@S&H has argued, although this point was never raised in the pleadings, that enforcement of the Institute's copy should be denied on the grounds of unclean hands or fraud on the Copyright Office. However, S&H has not demonstrated any withholding by the Institute of Information which might have resulted in denial of registration, nor has S&H shown that it or anyone else was in any way mislead by the Institute's registration application. Accordingly, the purposes of the statutory registration requirement have been met, and the S&H argument must be rejected. Midway Mfg, Co. v. Artic International, Inc., 547 F.Supp. 999, 1009-10, 216 USPQ 413, 420-21 (N.D.Ill. 1982), aff'd, 704 F.2d 1009, 218 USPQ 791 (7th Cir. 1983).

II. The Institute's Contruct Claims.

@The Court has previously ruled in connection with the Institute's first motion for partial summary judgment that S&H violated the specific terms of the license agreement. These violations included the use of SAS on an unauthorized CPU, the creation of unauthorized copies of SAS, and the use of SAS subsequent to the proper termination of the license agreement by the Institute on June 3, 1982. Exhibit D-29. The Court's memorandum opinion issued on July 25, 1983, 222 USPQ 715, indicated that these rulings were dependent upon proof of the validity of the copyright in SAS 79.5 Copyright validity having been found, the Court's findings with respect to breach of contract and termination of license agreement are hereby adopted and incorporated, and are made unconditional. The Court notes the Institute's argument that it was not necessary for the Court to make those rulings conditional, as the license agreement is valid and enforceable even in the absence of a valid copyright. However, since the Court has found copyright validity, it need not reach that question.

@In the summary judgment ruling, the Court did not reach the Institute's claim that S&H also violated an implied covenant in the license agreement. There can be no doubt that the license agreement between the Institute and S&H included implied duties of good faith and fair dealing. gEvery contract imposes upon each party a duty of good faith and fair dealing in its performance and its enforcement.h Restatement (Second) of Contracts, 205 (1979). The precise scope of the covenant must be considered with respect to the facts of each case. gGood faith performance or enforcement of a contract, emphasizes faithfulness to an agreed common purpose and consistency with the justified expectations of the other * * * * Subterfuges and evasions violate the obligation of good faith in performance even though the actor believes his conduct to be justified * * * * [T]ypes of bad faith [include] evasion of the: spirit of the bargain [and] willful rendering of imperfect performance * * * *hId., Comments a, d.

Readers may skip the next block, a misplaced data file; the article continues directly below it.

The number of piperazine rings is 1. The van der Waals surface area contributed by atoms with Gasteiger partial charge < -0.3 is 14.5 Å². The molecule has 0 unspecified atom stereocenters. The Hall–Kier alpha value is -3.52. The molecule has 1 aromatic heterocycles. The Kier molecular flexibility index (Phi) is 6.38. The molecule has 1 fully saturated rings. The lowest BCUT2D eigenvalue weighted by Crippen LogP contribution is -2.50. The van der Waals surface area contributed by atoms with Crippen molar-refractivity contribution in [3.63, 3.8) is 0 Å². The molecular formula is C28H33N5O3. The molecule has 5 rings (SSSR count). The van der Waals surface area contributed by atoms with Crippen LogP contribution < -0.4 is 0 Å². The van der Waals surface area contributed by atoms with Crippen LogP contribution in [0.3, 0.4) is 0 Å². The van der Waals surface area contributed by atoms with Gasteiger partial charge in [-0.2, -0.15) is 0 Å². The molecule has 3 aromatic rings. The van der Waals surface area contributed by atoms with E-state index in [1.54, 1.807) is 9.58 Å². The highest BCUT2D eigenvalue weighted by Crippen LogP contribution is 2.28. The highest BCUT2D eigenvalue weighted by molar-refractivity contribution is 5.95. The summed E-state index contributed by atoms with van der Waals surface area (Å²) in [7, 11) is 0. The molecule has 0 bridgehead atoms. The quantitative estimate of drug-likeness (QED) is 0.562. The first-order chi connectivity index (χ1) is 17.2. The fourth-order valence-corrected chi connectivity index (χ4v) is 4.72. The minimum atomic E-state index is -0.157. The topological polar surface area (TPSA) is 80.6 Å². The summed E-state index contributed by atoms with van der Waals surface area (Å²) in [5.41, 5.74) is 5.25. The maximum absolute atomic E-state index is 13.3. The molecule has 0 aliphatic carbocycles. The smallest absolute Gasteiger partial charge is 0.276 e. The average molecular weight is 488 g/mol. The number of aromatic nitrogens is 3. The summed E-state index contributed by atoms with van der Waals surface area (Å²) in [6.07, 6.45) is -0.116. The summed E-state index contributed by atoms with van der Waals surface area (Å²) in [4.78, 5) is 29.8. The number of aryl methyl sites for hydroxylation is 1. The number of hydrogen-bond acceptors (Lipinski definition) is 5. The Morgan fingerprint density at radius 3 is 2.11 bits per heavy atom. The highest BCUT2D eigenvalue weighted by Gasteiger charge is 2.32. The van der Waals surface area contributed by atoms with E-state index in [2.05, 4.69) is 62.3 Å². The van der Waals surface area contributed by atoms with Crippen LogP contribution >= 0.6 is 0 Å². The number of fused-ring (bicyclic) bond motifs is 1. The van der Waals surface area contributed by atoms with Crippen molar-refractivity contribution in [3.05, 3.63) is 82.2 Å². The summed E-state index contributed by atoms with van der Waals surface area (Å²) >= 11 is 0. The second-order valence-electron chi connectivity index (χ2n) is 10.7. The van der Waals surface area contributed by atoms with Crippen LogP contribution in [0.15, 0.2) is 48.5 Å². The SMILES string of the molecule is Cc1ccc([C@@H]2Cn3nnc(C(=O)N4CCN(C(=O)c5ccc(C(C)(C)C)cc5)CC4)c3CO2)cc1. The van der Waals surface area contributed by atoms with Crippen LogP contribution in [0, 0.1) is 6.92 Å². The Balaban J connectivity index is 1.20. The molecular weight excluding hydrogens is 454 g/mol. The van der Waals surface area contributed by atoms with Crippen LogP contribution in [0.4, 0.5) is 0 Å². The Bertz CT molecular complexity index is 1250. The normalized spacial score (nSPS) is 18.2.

@The content of this implied covenant has been considered previously by the courts in the context of copyright licenses. Professor Nimmer states the rule that a licensee violates the covenant gby creating a new work based upon the same idea, theme, or title, even if a stranger could create a new work with such idea, theme or title without infringing the grantor's copyright.h3 Nimmer on Copyright 10.11[B] (1983). S&H correctly points out that this is true where a licensee has a duty to promote the work, such as a publisher. However, S&H fails to persuade the Court that the covenant is limited to those situations.

@On the contrary, S&H ignores cases such as Uproar Co. v. National Broadcasting Co., 81 F.2d 373 (1st Cir. 1935), cert. denied, 298 U.S. 670 (1936), cited by the Institute. In Uproar, a comedian was engaged to write and perform radio broadcasts; he subsequently published and sold the scripts. The District Court held this to violate the implied covenant, and the Court of Appeals affirmed. gThe principle is well established:eThat in every contract there is an implied covenant that neither party shall do anything which will have the effect of destroying or injuring the right of the other party to receive the fruits of the contract, which means that in every contract there exists an implied covenant of good faith and fair dealing.hf81 F.2d at 376-77, quoting Kirke La Shelle Co. v. Paul Armstrong Co., 263 N.Y. 79, 188 N.E. 163, 164 (1933), also relied on by the Institute.

@In County of Ventura v. Blackburn, 362 F.2d 515 (9th Cir. 1966), the same result was reached in the context of a license to reproduce and sell copyrighted maps. The District Court held gThat the contract implicitly requires the [licensee] to exercise good faith in the performance thereof and to do nothing whatsoever that would injure or destroy the value of the copyright to the [licensor] and that the [licensor], reciprocally has the same duty to the [licensee] with respect to the subject matter of. said contract.h 362 F.2d at 918. The Court of Appeals remanded the case with respect to damages, and affirmed gin all other respects,h id. at 522. Cf. Manners v. Morosco, 252 U.S. 317, 327 (1920) (enjoining licensee of play from producing motion picture version, conditioned on licensor not doing so while license in effect); Harper Bros. v. Klaw,232 F. 609, 613 (S.D.N.Y. 1916) (gnegative covenanth implied; the glaw is analogous to that which implies, from a covenant to make a certain use of property, a covenant negative against doing anything else with ith).